Trial by Fire — Shooting the Gun in Competition
After semi-gluing in the action, the rifle was shooting great. So, I decided to take it to the Maryland State Unlimited Championship to see if it was truly competitive — whether it could “run with the big dogs”. As it turns out, the Bubinga Suhl was more than just competitive. The rifle won three of the six cards and won the meters championship. In the photo below you can see all the trophies the gun won in its very first match. One of the other competitors in Maryland, dazzled (and perhaps a bit daunted) by the Bubinga Suhl’s stellar performance, told me: “Sell that gun Bill. Whatever you do, just get that darn rifle out of here.” Confident that this was a rifle capable of winning major matches, I packed up the rifle and shipped it to Dan Killough in Texas. Killough has shot some impressive scores with the gun.

Suhl 150 Benchrest Rimfire 22LR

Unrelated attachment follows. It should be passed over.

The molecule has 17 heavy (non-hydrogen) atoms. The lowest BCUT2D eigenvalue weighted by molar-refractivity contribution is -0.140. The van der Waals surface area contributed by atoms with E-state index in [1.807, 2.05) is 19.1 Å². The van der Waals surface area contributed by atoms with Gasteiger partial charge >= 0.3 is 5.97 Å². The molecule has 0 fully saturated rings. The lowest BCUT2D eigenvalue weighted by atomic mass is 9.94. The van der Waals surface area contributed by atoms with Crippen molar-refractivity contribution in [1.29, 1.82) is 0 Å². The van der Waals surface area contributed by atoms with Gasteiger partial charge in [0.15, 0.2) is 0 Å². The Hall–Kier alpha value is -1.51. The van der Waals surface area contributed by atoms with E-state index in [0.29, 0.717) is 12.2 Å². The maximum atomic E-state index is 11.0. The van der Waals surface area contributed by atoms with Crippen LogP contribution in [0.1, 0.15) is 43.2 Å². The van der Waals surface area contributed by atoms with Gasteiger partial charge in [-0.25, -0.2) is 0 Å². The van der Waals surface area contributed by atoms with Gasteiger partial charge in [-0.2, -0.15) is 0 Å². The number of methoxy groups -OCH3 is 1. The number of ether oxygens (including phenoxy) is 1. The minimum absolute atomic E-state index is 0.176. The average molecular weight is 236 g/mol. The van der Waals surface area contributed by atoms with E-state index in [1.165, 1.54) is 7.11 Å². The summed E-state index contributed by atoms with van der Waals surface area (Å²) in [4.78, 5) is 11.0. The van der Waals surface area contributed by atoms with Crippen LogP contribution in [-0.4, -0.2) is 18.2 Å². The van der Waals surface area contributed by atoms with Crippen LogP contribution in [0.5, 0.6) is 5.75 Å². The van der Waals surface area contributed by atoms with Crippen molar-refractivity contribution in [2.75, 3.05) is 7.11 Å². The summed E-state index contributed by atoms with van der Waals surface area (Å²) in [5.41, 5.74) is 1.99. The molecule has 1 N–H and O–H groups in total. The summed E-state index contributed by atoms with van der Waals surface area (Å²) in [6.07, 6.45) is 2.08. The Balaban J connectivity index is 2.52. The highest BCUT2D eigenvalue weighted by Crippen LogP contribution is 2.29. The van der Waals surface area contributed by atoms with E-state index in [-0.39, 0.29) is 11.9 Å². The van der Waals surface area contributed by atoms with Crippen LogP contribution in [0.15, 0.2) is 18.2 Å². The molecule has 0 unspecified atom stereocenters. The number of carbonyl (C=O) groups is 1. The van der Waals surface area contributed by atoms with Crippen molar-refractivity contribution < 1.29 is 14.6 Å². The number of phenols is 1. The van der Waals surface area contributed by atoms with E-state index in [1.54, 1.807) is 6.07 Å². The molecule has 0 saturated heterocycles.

Suhl Target Rifles — East Germany’s Legacy

Suhl 150 rifles were manufactured in former East Germany (GDR) by the Haenel firearms factory in the town of Suhl. This region has a long history in arms production. In 1751, Sauer & Sohn founded the first German arms factory in Suhl. Following WWII, Suhl 150s were produced for Communist Bloc marksmen, including East German Olympic shooters. Prior to German unification, the East German national shooting arena was located at Suhl and hosted many top-level competitions including the 1986 ISSF World Championships.

Suhl 150 Target Rifle

Superb Rifles with Amazing Triggers
As a product of East Germany, the “mission” of the Suhl 150 was to rival the accuracy of the Anschütz, Walther and other premium match rifles built in the West. East German shooting teams wanted to finish on top of the podium, so they needed a rifle with superb inherent accuracy. The Suhl 150s have an outstanding trigger that can be adjusted down to about two ounces. The Suhl 150 action, like the Anschütz 54, boasts an extremely fast lock-time — an important factor in a position rifle. And Suhl barrels were legendary for accuracy.

Suhl 150 Target Rifle

Suhl 150 Benchrest Conversions